At the top of Hayride I finally ran into the snow guns on Upper Lord, so I cut across to the top terminal of the Lookout Chair (3,325′) to get out of the noisy fray of spray. Looking upward toward Ridge View and Upper Lord, I could see that they were both being blasted by the guns, so I decided that it wasn’t worth pushing on through that and called it an ascent. Temperatures were somewhere in the mid to upper 20s F at that elevation, and I spent a few minutes during the ascent changeover poking around, getting some wintry photos, and checking out the snow quality. My depth checks along the my ascent were made challenging by the lack of base and plenty of fluffy grass beneath the new snow, but my best estimates for natural snow would be the following with respect to elevation:
There was some drifting, and I found depths of up to 15″ at some of the water bars.
I began my descent on some of the lesser used trails up there around the top of the Lookout Chair that weren’t getting hit by the guns, and managed some early season powder turns. In a few spots some of the overspray of snow from the main trails messed with the consistency of the powder, but in general there was plenty of space for good turns in natural snow. Once back onto the snowmaking terrain I found that the untracked snow from the guns was unfortunately a sticky mess, but decent turns could be had where other skiers had done a bit of their own grooming and churning up of the snow. It was a bit tough to resist the usual urge to go for the least tracked snow, but the turns were often quite good in those places with skier traffic. The very worst turns were on the periphery of the snowmaking where soft natural snow was covered with a layer of dense, artificial snow. That was almost like putting a manmade crust over the snow, and it was definitely Tele hell. I learned quickly to not even go near that stuff.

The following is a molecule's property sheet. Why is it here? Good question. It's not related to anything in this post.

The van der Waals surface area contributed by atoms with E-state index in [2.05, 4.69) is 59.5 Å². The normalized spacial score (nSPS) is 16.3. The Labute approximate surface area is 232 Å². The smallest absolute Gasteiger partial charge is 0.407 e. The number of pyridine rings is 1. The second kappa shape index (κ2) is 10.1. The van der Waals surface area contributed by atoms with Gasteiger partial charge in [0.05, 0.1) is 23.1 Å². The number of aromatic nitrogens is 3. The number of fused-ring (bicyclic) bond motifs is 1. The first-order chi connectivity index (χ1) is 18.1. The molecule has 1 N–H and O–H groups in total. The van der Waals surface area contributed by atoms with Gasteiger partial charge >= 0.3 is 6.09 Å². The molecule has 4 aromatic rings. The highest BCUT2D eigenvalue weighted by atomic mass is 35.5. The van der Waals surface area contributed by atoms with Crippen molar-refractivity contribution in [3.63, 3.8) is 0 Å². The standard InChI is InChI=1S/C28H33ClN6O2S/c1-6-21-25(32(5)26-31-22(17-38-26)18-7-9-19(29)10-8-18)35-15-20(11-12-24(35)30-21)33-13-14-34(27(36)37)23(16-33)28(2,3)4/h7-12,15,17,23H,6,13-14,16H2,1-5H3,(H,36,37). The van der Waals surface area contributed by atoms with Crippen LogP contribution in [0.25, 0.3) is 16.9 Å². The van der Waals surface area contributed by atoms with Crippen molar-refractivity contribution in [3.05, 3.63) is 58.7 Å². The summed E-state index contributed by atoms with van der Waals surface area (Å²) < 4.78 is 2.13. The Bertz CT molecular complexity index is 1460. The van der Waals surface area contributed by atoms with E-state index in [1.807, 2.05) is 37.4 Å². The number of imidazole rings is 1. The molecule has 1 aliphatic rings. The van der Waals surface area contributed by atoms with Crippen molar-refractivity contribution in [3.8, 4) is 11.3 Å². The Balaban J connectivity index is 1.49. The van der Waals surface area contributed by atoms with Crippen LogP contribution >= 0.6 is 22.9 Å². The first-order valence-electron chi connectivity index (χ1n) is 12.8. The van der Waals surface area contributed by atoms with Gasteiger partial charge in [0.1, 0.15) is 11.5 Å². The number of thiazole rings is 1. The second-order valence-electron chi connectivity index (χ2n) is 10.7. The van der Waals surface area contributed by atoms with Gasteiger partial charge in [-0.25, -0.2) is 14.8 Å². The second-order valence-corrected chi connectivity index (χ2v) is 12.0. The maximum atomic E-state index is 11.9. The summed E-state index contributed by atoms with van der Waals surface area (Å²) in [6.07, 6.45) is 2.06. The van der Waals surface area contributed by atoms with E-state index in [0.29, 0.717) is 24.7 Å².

The snow stayed wintry all the way back to the base, although the temperatures were just starting to crack the freezing mark when I got down there. The snow along the Mountain Road was still hanging on though as I got back down around that 1,000′ mark. I did stop in to check on the construction in the Spruce Peak Base Area on my way home, and boy is that another big project. Parking is really going to be at a premium this season, as there’s essentially nothing for day parking over at Spruce with the construction taking place. The month of November looks like it’s going to be reasonably cool, so hopefully we’ll get some additional snow, but at least the snow guns should be able to keep running to put down base.